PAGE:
Deposit Insurance in India
The idea behind the Deposit Insurance is to boost the faith of the public in the banking system, and provide protection against the loss of deposits to a significant extent. In India, the bank deposits are covered under the insurance scheme provided by Deposit Insurance and Credit Guarantee Corporation (DICGC), a wholly owned subsidiary of the Reserve Bank of India. DICGC is a statutory body, created by an act of parliament in 1961.
Which banks are covered under Deposit Insurance Scheme?
All commercial & cooperative Banks (state, district and Urban cooperative banks) are insured by DICGC; however there are a few exceptions. The following are not covered under deposit insurance scheme:
- Primary Agricultural Credit Societies (PACS)
- Cooperative banks from Meghalaya
- Cooperative Banks from Union Territories of Chandigarh, Lakshadweep and Dadra and Nagar Haveli.
This implies that:
- All commercial banks including branches of foreign banks functioning in India, local area banks and regional rural banks are insured by the DICGC.
- All State, Central and Primary cooperative banks, also called urban cooperative banks, functioning in States / Union Territories are covered under the Deposit Insurance System.
- At present all co-operative banks other than those from Meghalaya, Chandigarh, Lakshadweep and Dadra and Nagar Haveli are covered under the deposit insurance system of DICGC.
Primary cooperative societies (PACS) , which are village level cooperatives and disburse short term credits in the country are NOT insured by the DICGC. So around 95000 PACS in the country are out of coverage of the DICGC.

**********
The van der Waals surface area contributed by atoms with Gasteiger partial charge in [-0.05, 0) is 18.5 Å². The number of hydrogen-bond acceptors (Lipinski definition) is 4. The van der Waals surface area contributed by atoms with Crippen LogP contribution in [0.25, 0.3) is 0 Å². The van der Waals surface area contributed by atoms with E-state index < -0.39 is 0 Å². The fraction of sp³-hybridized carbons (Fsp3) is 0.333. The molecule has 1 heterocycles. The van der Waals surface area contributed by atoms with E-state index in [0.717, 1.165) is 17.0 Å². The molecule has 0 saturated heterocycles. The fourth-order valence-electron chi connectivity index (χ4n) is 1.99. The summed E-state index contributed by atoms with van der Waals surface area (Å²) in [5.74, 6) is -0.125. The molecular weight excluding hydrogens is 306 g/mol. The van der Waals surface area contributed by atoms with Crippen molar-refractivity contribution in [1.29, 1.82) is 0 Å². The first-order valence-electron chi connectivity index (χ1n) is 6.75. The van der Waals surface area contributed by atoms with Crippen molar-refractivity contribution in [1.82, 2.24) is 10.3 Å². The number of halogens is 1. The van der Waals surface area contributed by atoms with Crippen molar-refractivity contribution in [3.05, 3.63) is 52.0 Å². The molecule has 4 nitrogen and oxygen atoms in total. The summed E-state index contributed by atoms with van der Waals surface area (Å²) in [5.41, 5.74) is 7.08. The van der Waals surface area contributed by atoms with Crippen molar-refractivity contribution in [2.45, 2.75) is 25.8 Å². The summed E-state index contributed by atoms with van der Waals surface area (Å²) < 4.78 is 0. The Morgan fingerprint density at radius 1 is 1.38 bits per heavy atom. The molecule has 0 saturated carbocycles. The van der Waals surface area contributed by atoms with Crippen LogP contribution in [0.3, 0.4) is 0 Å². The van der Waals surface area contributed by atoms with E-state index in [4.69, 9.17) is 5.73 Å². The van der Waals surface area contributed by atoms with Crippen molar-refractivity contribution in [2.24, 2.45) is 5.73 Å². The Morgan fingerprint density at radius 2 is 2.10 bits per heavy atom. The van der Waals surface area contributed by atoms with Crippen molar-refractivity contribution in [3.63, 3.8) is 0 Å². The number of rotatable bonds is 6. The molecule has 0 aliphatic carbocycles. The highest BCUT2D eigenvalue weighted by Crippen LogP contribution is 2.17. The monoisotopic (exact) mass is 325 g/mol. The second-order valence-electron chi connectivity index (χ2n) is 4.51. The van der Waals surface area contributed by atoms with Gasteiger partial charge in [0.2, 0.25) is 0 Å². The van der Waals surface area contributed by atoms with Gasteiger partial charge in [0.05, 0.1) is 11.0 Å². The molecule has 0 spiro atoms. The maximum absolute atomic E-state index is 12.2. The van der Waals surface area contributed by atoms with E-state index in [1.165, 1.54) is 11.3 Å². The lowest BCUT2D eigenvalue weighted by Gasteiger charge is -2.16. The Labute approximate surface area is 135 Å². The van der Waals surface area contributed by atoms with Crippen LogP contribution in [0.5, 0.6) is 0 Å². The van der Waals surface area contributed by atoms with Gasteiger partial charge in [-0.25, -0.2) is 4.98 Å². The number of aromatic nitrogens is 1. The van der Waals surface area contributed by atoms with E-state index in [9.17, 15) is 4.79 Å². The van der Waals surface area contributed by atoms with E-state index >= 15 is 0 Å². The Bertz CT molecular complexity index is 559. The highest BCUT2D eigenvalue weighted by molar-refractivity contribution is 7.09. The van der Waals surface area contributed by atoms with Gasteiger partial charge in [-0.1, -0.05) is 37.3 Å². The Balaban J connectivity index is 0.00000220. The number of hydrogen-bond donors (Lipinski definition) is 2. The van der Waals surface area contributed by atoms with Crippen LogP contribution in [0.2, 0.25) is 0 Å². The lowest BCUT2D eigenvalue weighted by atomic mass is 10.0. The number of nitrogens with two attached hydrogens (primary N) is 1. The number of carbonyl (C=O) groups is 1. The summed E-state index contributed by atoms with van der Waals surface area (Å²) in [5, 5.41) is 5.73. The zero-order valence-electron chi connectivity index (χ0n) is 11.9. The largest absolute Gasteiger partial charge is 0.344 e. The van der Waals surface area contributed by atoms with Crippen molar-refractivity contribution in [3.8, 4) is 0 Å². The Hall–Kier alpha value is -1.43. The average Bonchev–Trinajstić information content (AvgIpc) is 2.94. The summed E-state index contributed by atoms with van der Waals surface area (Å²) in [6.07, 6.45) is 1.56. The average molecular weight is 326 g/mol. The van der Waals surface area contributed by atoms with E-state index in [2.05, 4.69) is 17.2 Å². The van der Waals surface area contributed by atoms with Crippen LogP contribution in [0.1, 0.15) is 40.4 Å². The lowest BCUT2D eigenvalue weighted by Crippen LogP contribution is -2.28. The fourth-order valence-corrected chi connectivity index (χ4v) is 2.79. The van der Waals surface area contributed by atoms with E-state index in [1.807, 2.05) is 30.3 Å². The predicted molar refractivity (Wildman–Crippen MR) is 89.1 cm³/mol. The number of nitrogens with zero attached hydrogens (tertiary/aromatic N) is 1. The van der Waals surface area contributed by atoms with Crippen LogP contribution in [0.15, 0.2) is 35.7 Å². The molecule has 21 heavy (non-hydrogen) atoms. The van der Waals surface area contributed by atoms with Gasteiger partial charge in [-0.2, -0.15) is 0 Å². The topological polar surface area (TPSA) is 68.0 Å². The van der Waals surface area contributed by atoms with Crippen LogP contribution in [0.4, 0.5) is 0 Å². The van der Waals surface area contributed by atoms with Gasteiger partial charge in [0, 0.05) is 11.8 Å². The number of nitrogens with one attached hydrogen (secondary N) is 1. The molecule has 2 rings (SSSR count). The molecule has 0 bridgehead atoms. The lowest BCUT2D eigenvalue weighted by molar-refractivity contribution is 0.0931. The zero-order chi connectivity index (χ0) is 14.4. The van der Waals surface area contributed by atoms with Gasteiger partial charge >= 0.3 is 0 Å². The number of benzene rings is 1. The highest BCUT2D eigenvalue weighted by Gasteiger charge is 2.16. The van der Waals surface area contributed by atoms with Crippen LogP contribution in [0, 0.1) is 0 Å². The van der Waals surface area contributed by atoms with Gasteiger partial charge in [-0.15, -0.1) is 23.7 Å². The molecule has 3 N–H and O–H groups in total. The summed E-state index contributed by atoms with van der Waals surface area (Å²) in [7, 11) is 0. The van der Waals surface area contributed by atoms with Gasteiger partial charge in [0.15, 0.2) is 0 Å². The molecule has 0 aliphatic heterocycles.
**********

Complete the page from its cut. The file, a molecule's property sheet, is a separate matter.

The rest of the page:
What kinds of deposits are insured?
The DICGC insures all deposit accounts including savings, fixed, current, recurring, except:
- Deposits of the Foreign Governments
- Deposits of the Central and State Governments.
How deposit Insurance works?
When a bank covered by Deposit insurance scheme of DICGC fails, or undergoes liquidation or is merged with another bank; the DICGC pays the amount due to depositors via the officially appointed liquidator in a time bound manner. All claims are settled by DICGC within two months from the receipt of the claim from the liquidator.
What is maximum amount insured under deposit insurance?
The maximum amount per depositor insured is Rs. 1 Lakh including Principal and Interest. This means that
- If a person has principal amount of Rs. 91000 and interest Rs. 7,000 then the amount insured by DICGC is Rs. 98,000.
- However, if the same person has deposits Rs. 98000 and interest is Rs. 8000 then , the amount insured by the DICGC would be Rs. 1 Lakh.
The insurance cost is borne by the bank which is insured. The DGCIC charges 10 paise per Rs. 100 as insurance premium.
If a person has different accounts in different branches of the same bank, then the deposits in different branches are totalled and the maximum cover of ₹1-lakh is applied. In case of the joint accounts and other accounts one had, all deposit accounts one holds in his / her name in the same bank are clubbed together to apply the maximum cover. This implies that if someone has savings, fixed, current and recurring deposit accounts in different branches of the bank, he / she will get only Rs. 1 Lakh if the bank fails. However, if one maintains deposits in different capacities in different banks; the Rs. 1 Lakh limit is applied separately for each bank.
Tags:Banks in India , Commercial Banking in India , Cooperatives , Current Affairs & Analysis , Deposit Insurance , general awareness with special reference to banking , Primary Agricultural Credit Societies , RBI , Savings Account , Urban cooperative banks